What is a Special Disability Trust?

Written by:
Angela Cox

Angela Cox

Principal Lawyer

In this article:


A Special Disability Trust (SDT) is a creature of the Social Security Act 1991 (Cth). This form of trust is called ‘Special’ not because it concerns a ‘special’ disability,  but because it attracts ‘special’ social security and tax benefits.

It is established primarily for future planning by parents and other immediate family members for the current and future care and accommodation needs of a person with a severe disability, who is its sole beneficiary.

A SDT can be created in a person’s lifetime via a trust deed, or in their Will as a testamentary trust.

Pros and Cons of a SDT

The main benefits of a SDT are:

  • Gifting concession – family members (eg, parents) can gift up to $500,000 to the SDT and the gifted amount will not be part of Centrelink’s means test for their aged or veterans pension.
  • Assets test assessment exemption –  the beneficiary (person with severe disability) can own the principal place of residence plus up to $724,750 (amount indexed annually) in other assets in the SDT, without this affecting their disability support pension (DSP).
  • Trust income exclusion – all trust income is excluded from Centrelink’s income test assessment for the beneficiary’s DSP.
  • Capital gains and land tax exemptions.
  • The strict SDT rules are designed to protect a vulnerable beneficiary and ensure their ongoing care.

Some of the drawbacks or limits of a SDT are:

  • The SDT can only pay for the care and accommodation of the beneficiary, and up to $13,000 (amount indexed annually) on their other needs (such as medical and dental expenses).
  • The SDT cannot pay for goods and services (including accommodation) supplied by the beneficiary’s family members to the beneficiary.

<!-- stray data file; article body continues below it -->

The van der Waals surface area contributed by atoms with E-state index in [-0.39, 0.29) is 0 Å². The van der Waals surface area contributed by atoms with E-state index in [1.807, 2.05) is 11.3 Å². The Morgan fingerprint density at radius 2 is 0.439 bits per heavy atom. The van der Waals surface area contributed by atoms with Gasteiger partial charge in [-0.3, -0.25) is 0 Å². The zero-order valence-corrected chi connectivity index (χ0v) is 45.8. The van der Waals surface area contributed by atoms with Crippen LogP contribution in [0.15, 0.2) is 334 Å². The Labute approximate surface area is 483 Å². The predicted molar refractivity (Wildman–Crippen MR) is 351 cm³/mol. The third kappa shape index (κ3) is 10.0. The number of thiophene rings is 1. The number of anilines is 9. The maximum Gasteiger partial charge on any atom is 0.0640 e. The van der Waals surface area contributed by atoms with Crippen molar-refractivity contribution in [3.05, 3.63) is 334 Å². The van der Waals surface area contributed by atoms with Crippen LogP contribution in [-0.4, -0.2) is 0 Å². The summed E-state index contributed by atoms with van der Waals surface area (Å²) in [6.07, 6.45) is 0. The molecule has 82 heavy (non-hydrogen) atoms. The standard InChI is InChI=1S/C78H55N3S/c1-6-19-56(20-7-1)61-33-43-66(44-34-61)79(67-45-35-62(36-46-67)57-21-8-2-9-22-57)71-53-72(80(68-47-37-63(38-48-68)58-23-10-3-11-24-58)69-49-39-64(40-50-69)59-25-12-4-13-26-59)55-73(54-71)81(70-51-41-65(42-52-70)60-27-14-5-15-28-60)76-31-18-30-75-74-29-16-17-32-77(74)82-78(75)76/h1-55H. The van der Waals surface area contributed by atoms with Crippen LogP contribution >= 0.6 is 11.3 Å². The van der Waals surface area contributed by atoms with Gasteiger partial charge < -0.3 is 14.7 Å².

• The annual financial reporting obligations may be an administrative burden on Trustee/s who are family members (eg, siblings) who may also have care responsibilities for the beneficiary.

Where to from here

You can read more about SDTs on the Services Australia website.

SDTs and the rules around them, and their pros and cons in a particular family’s situation is very complex. The above is a general guide only. It is recommended that you seek legal, financial and/or taxation advice if you are considering using a SDT to provide for your family member with disability.

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DISCLAIMER: The information provided in this article is general only. While it may provide guidance on a issue or matter that you may have, it should not be relied on as legal advice. We recommend that you obtain legal advice specific to your issue or matter.

© A. Cox 2024
All rights reserved. This article is copyright. Apart from any fair dealing for the purpose of private study, research or as permitted under the Copyright Act 1968 (Cth), no part of this article may be reproduced or copied in any form or by any means without prior permission from the author.